Let me explain how the Japanese people view and understand US atomic bombing in Hiroshima and Nagasaki 70 years ago. Most of the Japanese people believe that the purpose of the atomic bombings is to force Japan to surrender, and US-Japan War – the Pacific War, was a bad war. Japan committed many war crimes during the war period. Japan must reflect on its own behaviors.
However, now as of the 70th anniversary, people ask themselves, “did the US need to drop atomic bombs on Japan?” The questions that remain, and can never be resolved, are whether the bombings were necessary or not. The new issue is whether the use of the bomb was necessary to force Japanese into surrender.
Since the new evidence of the history has become available, it’s clear that Japan was ready to surrender before the bombs were dropped. Japan had long ago decided to surrender unconditionally – and the Americans knew that. On July 20, 1945, General Eisenhower reported this to President Truman. It means that the US and Allied powers had some motivations behind the dropping of atomic bombs.
It was a human experiment to gather scientific data. It aimed to make mass experiments of the uranium bomb on Hiroshima and the plutonium bomb on Nagasaki to test humans and to obtain data for the development of nuclear weapons.
And, killing over 200,000 civilians, mainly elderly people, women and children, must be a war crime and a serious violation of international law. It wasn’t the atomic bombs which caused Japan to surrender. From the recent studies in Japan, one can say that it was the Soviet Union’s invasion of Japan that caused it.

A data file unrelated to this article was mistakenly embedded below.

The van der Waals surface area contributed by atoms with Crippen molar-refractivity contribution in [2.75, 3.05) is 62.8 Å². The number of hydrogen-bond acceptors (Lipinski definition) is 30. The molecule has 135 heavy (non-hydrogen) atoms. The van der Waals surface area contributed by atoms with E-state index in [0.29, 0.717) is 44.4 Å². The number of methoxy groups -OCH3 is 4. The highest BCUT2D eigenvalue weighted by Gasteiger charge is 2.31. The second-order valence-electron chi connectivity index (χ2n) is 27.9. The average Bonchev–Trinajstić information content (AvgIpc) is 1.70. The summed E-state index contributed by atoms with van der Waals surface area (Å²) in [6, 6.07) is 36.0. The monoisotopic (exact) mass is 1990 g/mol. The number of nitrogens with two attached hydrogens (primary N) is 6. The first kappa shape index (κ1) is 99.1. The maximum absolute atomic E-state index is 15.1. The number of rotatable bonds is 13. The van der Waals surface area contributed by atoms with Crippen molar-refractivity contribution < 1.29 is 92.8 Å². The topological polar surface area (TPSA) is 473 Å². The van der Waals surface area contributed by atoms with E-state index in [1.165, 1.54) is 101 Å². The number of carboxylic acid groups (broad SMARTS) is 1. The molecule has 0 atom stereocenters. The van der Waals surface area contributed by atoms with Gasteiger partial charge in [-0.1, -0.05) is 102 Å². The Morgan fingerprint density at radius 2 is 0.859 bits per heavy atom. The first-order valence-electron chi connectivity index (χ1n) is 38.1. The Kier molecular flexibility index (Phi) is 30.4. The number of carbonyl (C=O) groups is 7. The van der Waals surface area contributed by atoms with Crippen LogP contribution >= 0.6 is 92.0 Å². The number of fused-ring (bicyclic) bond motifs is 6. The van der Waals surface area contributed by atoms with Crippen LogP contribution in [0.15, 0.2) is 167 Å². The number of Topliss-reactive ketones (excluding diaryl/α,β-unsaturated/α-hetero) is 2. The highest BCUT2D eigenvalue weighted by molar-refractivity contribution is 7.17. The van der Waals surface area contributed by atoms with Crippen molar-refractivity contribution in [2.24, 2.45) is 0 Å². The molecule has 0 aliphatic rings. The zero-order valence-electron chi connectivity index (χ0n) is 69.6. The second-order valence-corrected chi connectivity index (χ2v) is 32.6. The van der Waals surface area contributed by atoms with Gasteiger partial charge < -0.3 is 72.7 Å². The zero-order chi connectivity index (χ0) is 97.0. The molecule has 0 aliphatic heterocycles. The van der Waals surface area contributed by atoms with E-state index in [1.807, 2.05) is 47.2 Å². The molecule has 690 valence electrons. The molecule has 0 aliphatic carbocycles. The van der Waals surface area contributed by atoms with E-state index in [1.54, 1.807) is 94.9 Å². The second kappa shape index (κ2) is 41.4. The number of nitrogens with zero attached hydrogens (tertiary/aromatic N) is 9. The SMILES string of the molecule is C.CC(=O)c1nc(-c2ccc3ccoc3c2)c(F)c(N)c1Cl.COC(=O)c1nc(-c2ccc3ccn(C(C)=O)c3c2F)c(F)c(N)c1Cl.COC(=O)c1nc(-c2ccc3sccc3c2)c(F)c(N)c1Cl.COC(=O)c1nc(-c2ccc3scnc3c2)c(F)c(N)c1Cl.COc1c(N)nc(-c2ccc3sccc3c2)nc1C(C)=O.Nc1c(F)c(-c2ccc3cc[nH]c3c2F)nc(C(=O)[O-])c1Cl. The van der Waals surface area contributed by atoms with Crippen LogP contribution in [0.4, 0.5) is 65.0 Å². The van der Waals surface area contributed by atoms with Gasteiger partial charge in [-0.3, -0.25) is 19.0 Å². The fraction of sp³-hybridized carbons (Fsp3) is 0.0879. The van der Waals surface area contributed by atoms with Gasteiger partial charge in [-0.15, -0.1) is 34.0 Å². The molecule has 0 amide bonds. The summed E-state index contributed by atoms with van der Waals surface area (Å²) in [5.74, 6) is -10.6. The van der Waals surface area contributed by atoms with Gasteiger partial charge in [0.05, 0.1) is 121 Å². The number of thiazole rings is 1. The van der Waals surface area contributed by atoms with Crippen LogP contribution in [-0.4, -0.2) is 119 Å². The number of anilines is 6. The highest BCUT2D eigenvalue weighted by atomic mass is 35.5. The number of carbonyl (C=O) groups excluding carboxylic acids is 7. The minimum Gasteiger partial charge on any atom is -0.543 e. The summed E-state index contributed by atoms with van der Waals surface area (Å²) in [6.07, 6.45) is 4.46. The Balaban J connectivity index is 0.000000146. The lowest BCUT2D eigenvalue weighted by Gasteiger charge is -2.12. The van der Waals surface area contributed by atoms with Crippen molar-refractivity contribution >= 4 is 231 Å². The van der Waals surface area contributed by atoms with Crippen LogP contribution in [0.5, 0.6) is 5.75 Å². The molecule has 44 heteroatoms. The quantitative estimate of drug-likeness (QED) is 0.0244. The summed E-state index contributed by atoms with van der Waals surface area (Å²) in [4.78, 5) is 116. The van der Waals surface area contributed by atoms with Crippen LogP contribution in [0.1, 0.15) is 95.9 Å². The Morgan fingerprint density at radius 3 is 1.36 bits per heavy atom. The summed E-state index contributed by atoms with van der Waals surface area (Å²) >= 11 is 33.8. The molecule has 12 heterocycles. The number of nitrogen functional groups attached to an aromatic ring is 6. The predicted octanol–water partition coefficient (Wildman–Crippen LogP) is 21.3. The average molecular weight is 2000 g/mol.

Q: According to a Detroit Free Press survey, 85% of the American citizens in 1945 approved of the use of nuclear weapons against Japan. 60 years later, in 2005, a survey by the Pew Research Center indicated that this figure had declined sharply as 57% of the American citizens endorsed the use of atomic bombs. Is it that the mentality of the American public has shifted regarding what their government and army did to Japan at the final stages of the World War II and its legal and moral justifiability?
A: I just experienced what you said in this question in my joining US radio shows in this month. I talked with the radio show hosts in twelve radio stations just after the 70th anniversary of atomic bombings in Hiroshima and Nagasaki. I made the comments in my answer to one of your previous questions in the shows and all hosts agreed. That was not my expectation. And I felt that they no longer kept closing their eyes to the historical facts even if it is not convenient for them.
I emphasized that we should avoid the emotional arguments and calmly analyze the facts of history in the radio shows and all of the hosts strongly agreed.
Q: There are conventions and treaties which ban the possession and deployment of chemical and biological weapons; however, the Nuclear Non-Proliferation Treaty doesn’t have any stipulation on disarmament, nor does it expressly ban the use of nuclear weapons. There are currently 9 countries that possess nuclear weapons, including four states that never ratified or signed the NPT. Is it possible to devise any legally binding framework to compel these nations to abandon their nuclear weapons?
A: As an individual of the only nation which experienced atomic bombing, the current legal frameworks of banning the nuclear weapons are not real.
US President Obama insisted “world without nuclear weapons” is not real. What his statement stands for is “world with less nuclear weapons,” and it is still not real. I don’t think it is possible.
My desire is that not only a legal framework, but a spiritual framework can pave the way for the decreasing of the nuclear weapons naturally by sharing the common values beyond nationalism, racism, and religion. I mean I cannot find any other ways, because the legal, political and social efforts have already failed.